10. Michael Collins said on September 8th, 2008 at 12:32am #

    bozhidar, I couldn’t agree more on the Chechnyans. That was and is dreadful and created quite a “blowback,” as Chalmers Johnson would say. This time they were better. But blowing the whistle loudly, no t just about the attacks on their personnel but also the whole oil scam would have done wonders. At the same time, they felt compelled to move in to protect their folks and that made conflict inevitable. They took their sweet time leaving, which is where people object (and I agree).

    As for the sequence of independence declarations, Georgia was one of the first. They followed the Baltic states and preceded the rest (13 or so).

    Russian Republics

  11. Lijandra said on September 9th, 2008 at 8:28pm #

    I see very sympathetic comments to Russia here. The thing is that the Russians are no saints. It seems that North Ossetia an Abkhasia have been egged on by Russians to cause instability in Georgia for a long time now. They’ve given out Russian passports to them, etc. None of the people in so called government of South Ossetia have been born there. In fact, they all have had high posts in Russian military or the former KGB. Doesn’t that seem fishy? Can anyone here see how it would drive Georgians crazy? There are also claims of ethnic cleansing of Georgians in those regions, making them abandon their homes and move to Georgia proper.

    Most former Soviet Republics (including my native Lithuania) fear Russia and hate it with passion. They’ll do anything to get away from Russian bullying. And yes, that might lead them into the open arms of US, which has its own selfish motives. Such is life, huh?

  12. Michael Collins said on September 10th, 2008 at 12:05am #

    Lijandra , Noting the incredible ineptness of Georgia’s leader does not translate into whitewashing South Ossetia and certainly not Russia. In fact, the article pointed out that the rash behavior, irrational it appears, of Saakashvili was the ‘gift’ that the Russians kept on taking with their long good bye.

    Who on earth would provoke a major power by attacking in the way that Georgia did? Someone who is not serious about the national security of his country.

    South Ossetia is a very poor region that relies on smuggling to a large degree. “The main reasons for smuggling in these regions are institutional weakness and corruption in law enforcement bodies, and the absence of initiative among previous leaders of the supreme executive branch of the Government of Georgia.” South Ossetia – Recent Developments ( The article goes on to point out there there are those in South Ossetia, Georgia, and Russia who benefit from these activities.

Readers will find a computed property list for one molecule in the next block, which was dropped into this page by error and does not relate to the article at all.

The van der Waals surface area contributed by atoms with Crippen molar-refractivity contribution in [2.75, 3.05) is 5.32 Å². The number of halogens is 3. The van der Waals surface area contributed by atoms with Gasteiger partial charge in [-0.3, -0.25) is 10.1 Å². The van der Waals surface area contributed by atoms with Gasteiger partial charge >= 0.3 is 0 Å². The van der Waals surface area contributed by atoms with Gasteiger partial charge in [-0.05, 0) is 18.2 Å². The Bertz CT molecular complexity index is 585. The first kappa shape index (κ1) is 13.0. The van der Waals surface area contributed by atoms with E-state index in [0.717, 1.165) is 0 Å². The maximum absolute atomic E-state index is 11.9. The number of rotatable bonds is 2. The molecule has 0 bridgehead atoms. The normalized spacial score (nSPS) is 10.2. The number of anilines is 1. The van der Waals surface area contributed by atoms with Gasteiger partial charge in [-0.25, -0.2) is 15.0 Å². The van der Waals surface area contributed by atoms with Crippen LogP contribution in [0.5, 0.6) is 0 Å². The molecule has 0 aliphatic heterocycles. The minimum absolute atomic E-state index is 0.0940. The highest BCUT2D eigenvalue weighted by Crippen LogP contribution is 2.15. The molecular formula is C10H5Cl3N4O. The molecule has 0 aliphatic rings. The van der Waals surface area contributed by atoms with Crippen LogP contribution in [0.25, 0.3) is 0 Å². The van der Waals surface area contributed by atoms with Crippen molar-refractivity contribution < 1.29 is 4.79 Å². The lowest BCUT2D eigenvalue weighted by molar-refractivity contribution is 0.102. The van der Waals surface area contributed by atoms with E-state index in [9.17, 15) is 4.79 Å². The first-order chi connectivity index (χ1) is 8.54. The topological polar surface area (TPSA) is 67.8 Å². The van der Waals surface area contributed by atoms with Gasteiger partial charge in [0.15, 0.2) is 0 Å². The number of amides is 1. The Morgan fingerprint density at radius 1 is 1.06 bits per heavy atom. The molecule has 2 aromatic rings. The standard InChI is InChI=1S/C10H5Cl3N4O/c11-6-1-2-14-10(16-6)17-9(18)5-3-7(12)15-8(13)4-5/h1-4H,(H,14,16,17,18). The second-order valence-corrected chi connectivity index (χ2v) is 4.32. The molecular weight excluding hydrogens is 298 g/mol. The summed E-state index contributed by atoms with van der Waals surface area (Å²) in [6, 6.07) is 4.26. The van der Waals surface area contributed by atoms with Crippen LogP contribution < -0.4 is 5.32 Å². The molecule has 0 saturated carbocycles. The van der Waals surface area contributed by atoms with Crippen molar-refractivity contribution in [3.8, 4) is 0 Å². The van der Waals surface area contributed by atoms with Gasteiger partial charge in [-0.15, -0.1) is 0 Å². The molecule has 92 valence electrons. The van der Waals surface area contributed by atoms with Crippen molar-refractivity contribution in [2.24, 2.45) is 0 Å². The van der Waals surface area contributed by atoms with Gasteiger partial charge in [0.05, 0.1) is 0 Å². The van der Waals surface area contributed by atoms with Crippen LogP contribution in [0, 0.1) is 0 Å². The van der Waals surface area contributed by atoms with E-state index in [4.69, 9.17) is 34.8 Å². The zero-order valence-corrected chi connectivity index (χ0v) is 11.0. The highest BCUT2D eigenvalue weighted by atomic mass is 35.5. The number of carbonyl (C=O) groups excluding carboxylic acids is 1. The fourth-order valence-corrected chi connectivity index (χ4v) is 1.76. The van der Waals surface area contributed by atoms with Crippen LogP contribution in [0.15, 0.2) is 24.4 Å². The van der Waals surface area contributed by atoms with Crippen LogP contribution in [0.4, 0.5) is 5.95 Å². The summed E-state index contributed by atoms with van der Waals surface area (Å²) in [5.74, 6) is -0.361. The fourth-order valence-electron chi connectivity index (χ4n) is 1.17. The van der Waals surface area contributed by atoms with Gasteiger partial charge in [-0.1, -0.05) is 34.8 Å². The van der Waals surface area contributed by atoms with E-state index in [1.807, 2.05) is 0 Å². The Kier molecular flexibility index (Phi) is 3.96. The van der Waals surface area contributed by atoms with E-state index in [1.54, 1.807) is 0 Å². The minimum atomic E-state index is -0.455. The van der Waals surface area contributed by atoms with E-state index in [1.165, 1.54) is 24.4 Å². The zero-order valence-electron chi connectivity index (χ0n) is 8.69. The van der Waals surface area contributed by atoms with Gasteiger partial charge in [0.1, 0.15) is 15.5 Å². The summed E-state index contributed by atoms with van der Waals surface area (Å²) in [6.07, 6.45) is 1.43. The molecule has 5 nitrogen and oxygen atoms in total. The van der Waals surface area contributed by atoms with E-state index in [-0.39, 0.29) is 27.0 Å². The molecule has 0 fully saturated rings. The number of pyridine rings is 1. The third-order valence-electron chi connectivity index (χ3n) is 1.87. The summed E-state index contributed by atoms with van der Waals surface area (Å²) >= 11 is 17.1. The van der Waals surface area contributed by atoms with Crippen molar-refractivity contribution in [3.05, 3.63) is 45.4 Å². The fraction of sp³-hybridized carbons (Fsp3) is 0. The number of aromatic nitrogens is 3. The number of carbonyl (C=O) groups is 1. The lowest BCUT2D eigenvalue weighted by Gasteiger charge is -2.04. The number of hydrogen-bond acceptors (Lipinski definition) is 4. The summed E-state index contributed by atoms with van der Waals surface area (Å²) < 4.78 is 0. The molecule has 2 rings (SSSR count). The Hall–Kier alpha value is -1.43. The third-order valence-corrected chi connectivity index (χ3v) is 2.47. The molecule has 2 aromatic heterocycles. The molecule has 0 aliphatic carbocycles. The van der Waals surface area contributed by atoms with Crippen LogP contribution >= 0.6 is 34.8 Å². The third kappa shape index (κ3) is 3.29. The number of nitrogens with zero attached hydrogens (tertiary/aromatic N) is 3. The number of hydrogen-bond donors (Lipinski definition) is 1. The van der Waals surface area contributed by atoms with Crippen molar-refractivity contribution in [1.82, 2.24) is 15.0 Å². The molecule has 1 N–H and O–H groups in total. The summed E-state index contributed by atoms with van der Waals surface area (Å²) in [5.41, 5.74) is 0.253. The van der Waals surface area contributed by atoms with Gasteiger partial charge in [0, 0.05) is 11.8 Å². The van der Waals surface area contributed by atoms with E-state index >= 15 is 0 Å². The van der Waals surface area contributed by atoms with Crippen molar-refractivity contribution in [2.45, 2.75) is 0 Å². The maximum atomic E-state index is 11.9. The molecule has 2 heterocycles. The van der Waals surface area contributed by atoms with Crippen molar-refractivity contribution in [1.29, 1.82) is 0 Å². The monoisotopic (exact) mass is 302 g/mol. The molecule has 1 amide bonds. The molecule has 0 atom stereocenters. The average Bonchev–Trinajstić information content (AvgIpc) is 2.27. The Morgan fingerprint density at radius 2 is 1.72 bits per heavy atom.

Nevertheless, that’s no excuse to attack their capitol and kill and injure many, as the Georgian leader commanded. The Georgian people aren’t “crazy,” their leader is rash and out of control.

    Your statement about the entire South Ossetia government being from somewhere else is not accurate. Some are, maybe to take advantage of the smuggling rake off, but not all.

    The situation was languishing, somehow a major conflict had been avoided, then there was the totally amazing and outrageous attack by a nation of 4.5 million against one of 170 million.

    As for selfish interests, there are plenty to go around. It’s the people negotiating the hazards of everyday life who suffer, in this episode, the citizens of South Ossetia.

  13. Lijandra said on September 10th, 2008 at 1:20am #

    Michael, thank you for your reply. I would really like to know how Mikheil Saakashvili came to the decision to attack South Ossetia. Putin suggested that US told him to. I wonder what really went on there. Maybe he was urged to stabilize the situation so that the oil pipeline could function. Maybe he was led to believe that US would do more than it did. Sure it sounds crazy, but we can’t know for sure.

    I agree that regular people suffer the most when stuff like this happens. Yet I refuse to believe that Russia is looking out for the interests of those people. As you said, they are just using that as a pretext for their own agenda.